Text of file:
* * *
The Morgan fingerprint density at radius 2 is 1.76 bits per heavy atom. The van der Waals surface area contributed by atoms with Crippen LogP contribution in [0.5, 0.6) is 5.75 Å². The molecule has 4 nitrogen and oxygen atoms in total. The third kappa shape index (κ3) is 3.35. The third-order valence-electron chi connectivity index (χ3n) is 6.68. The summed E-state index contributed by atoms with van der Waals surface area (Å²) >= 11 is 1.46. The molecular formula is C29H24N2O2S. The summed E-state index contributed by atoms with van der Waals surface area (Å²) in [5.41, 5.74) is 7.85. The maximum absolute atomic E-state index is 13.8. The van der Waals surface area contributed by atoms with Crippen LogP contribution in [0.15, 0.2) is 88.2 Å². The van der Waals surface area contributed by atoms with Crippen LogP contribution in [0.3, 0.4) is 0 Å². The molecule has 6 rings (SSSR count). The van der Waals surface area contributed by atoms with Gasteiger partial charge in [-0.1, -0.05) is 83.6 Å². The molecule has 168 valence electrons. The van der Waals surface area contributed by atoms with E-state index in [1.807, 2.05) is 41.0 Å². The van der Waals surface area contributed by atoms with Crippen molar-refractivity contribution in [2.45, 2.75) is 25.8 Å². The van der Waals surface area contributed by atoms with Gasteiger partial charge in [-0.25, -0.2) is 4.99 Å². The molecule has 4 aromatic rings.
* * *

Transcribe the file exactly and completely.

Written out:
The Morgan fingerprint density at radius 2 is 1.76 bits per heavy atom. The van der Waals surface area contributed by atoms with Crippen LogP contribution in [0.5, 0.6) is 5.75 Å². The molecule has 4 nitrogen and oxygen atoms in total. The third kappa shape index (κ3) is 3.35. The third-order valence-electron chi connectivity index (χ3n) is 6.68. The summed E-state index contributed by atoms with van der Waals surface area (Å²) >= 11 is 1.46. The molecular formula is C29H24N2O2S. The summed E-state index contributed by atoms with van der Waals surface area (Å²) in [5.41, 5.74) is 7.85. The maximum absolute atomic E-state index is 13.8. The van der Waals surface area contributed by atoms with Crippen LogP contribution in [0.15, 0.2) is 88.2 Å². The van der Waals surface area contributed by atoms with Crippen LogP contribution in [0.3, 0.4) is 0 Å². The molecule has 6 rings (SSSR count). The van der Waals surface area contributed by atoms with Gasteiger partial charge in [-0.1, -0.05) is 83.6 Å². The molecule has 168 valence electrons. The van der Waals surface area contributed by atoms with E-state index in [1.807, 2.05) is 41.0 Å². The van der Waals surface area contributed by atoms with Crippen molar-refractivity contribution in [2.45, 2.75) is 25.8 Å². The van der Waals surface area contributed by atoms with Gasteiger partial charge in [-0.25, -0.2) is 4.99 Å². The molecule has 4 aromatic rings.